Cassandra Darke

Posy Simmonds

Cassandra Darke is an art dealer, mean, selfish, solitary by nature, living in Chelsea in a house worth £7 million.

She has become a social pariah, but doesn’t much care. Between one Christmas and the next, she has sullied the reputation of a West End gallery and has acquired a conviction for fraud, a suspended sentence and a bank balance drained by lawsuits. On the scale of villainy, fraud seems to Cassandra a rather paltry offence – her own crime involving ‘no violence, no weapon, no dead body’.

But in Cassandra’s basement, her young ex-lodger, Nicki, has left a surprise, something which implies at least violence and probably a body . . . Something which forces Cassandra out of her rich enclave and onto the streets. Not those local streets paved with gold and lit with festive glitter, but grimmer, darker places, where she must make the choice between self-sacrifice and running for her life.

To Kill a Mockingbird

Harper Lee (and others)

A beautifully crafted graphic novel adaptation of Harper Lee’s beloved American classic.

‘Shoot all the bluejays you want, if you can hit ‘em, but remember it’s a sin to kill a mockingbird.’

A haunting portrait of race and class, innocence and injustice, hypocrisy and heroism, tradition and transformation in the Deep South of the 1930s, Harper Lee’s To Kill a Mockingbird remains as important today as it was upon its initial publication in 1960, during the turbulent years of the Civil Rights movement.

Now, this most beloved and acclaimed novel is reborn for a new age as a gorgeous graphic novel. Scout, Jem, Boo Radley, Atticus Finch and the small town of Maycomb, Alabama, are all captured in vivid and moving illustrations by artist Fred Fordham.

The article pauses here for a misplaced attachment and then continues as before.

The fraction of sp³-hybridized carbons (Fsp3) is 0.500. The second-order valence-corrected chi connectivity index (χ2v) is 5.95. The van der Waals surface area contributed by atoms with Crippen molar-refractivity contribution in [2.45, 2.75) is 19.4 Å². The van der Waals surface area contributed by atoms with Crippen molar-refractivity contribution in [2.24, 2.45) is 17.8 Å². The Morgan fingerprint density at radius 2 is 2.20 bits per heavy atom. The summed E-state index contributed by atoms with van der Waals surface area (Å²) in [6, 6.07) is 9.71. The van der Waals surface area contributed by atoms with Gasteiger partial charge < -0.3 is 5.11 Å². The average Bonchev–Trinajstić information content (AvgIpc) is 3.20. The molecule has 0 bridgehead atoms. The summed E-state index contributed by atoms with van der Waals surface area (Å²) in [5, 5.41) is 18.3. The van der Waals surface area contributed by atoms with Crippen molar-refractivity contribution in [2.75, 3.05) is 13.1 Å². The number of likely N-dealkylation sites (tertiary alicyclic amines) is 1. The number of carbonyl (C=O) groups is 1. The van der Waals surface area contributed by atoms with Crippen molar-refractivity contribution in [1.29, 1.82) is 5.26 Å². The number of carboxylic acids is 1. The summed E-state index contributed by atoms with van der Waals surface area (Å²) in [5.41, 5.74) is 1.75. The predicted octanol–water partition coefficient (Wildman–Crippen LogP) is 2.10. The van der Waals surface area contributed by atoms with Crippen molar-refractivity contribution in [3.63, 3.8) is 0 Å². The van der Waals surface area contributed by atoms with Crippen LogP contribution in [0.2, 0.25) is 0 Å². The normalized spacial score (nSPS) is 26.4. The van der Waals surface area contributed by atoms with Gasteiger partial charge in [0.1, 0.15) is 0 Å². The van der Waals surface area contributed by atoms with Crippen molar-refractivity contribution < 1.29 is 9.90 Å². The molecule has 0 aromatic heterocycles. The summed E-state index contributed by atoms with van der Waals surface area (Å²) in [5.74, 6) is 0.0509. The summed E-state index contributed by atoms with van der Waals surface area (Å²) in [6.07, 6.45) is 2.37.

Enduring in vision, Harper Lee’s timeless novel illuminates the complexities of human nature and the depths of the human heart with humour, unwavering honesty and a tender, nostalgic beauty. Lifetime admirers and new readers alike will be touched by this special visual edition.

Square Eyes

Anna Mill (and others)

Look anyone who invents something really great has a moment where they think it's going to destroy the world.

For the first time in her life, Fin is off the network. A few months ago, she was the inventor of a programme so powerful, so unusual that she was untouchable.

Until she wasn't.

Meanwhile, people have started disappearing from the streets of the city and the technology she created might be implicated.

Square Eyes is a graphic novel about a future where the boundaries between memory, dreams and the digital world start to blur. It’s a kaleidoscopic mystery story which asks: in a city built on digital illusion, who really holds the power? What is weakness? And when is it most dangerous?

Heimat

Nora Krug